New cars are electrifying audiences, Francesca takes the Journey

By Francesca Vine: Arts Columnist

There has perhaps never been a vehicle launch more controversial than the unveiling of the Tesla Cybertruck. As the stage lights gradually illuminated the truck in sections, many people thought that it was a joke, a prank and the real truck was about to be wheeled out in its stead. Nothing like a normal pick-up truck in appearance: its sharp angular lines and stainless-steel body gave it the look of a futuristic mini-tank. The marmite design sharply divided opinions with one motoring journalist describing it as “the ugliest thing to ever roll across the Earth”; whereas others seemingly loved the Blade Runner-inspired styling and reservations topped 250,000 within a week of the event.

So, how did electric cars become so exciting, divisive, desirable and surrounded by hype? Only a very few years ago, they were perceived very differently. Pre-2010, electric vehicles had been mainly limited to concept-cars or compliance-cars which were later withdrawn and crushed. They had a very low range and many, such as the Honda EV Plus, were small and decidedly unattractive. Much-deprecated and the subject of many ‘milk-float’ jokes, electric vehicles were still seen as highly undesirable around the time of the Nissan LEAF’s release in 2010.

On the surface, the original LEAF seemed similar to its predecessors, small, fairly low-range (73 miles) and very slow to charge (regaining about 5 miles of range per hour) – an ideal ‘Granny-car’ for pottering into town and back. However, it became an unexpected success, only surpassed as the all-time best-selling electric car in early 2020 by the Tesla Model 3. Its decade-long dominance of the electric car market can be explained, perhaps, by Nissan’s deliberate attempt to make the LEAF as similar to a regular car as possible to appeal to purchasers. It had a 5-door hatchback design with a surprisingly spacious boot, achieved by placing the heavy and bulky battery below the main cabin of the car. It was praised for “hit[ting] the mainstream like none of its predecessors.”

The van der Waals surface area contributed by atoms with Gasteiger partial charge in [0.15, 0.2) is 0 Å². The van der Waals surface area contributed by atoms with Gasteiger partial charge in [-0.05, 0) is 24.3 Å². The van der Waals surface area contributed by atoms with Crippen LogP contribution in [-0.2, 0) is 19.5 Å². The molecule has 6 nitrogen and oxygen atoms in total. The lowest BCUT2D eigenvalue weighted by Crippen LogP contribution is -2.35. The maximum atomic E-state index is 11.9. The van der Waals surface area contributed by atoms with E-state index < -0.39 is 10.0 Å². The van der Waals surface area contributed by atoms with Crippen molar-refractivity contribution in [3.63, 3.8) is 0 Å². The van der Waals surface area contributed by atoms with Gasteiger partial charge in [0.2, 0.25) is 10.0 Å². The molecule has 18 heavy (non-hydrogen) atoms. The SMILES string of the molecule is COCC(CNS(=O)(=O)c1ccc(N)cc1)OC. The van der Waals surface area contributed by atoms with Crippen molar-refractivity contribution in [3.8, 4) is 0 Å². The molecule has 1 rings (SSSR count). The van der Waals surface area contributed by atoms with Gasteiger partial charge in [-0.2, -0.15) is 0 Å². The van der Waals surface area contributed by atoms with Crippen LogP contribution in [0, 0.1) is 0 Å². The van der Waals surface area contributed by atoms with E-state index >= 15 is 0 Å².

Originally slated to start production in 2009, the Tesla Model S finally burst onto the electric car market in 2012, radically shifting perceptions of electric vehicles, again. A full-size luxury car, it had a very decent range of 208 miles for the basic model and 265 miles for the larger battery. In terms of styling, it slotted neatly into the executive car market with a sleek and elegant design by Franz von Holzhausen. Perhaps most radically, the buttons on a regular car’s dash had all been replaced with a simple touch-screen tablet, which appealed to the younger, more tech-savvy consumer.

With the advent of car tech, Maps are seldom needed in 2020

Since then, a range of EVs have emerged. The Rimac Concept One supercar debuted in 2013 with extremely limited production numbers. To rival Tesla’s Model X and Model Y luxury SUVs, Jaguar’s I-Pace began deliveries in 2018 and within a year became one of the most highly decorated production cars ever, winning 62 awards, including European Car of the Year Award, the first Jaguar to win in its 50-year history. Also stepping into that market is Audi’s rather unfortunately named e-tron, its first mass-produced electric car, which began deliveries in 2019 and used links to superhero movies such as Avengers and Spider-Man in its marketing. To rival to Tesla’s Model S, Porche released the Taycan, its first series production electric car, whose interior design features the same screen-based interface and whose exterior styling, by Mitja Borkert, heavily apes the original 911. It has now been selected by Automobile for their 2020 Design of the Year award.

It seems clear that in 2020, then, the electric car is no longer a ‘Granny-car’, but rather, the and sportscar and luxury vehicle of the future.

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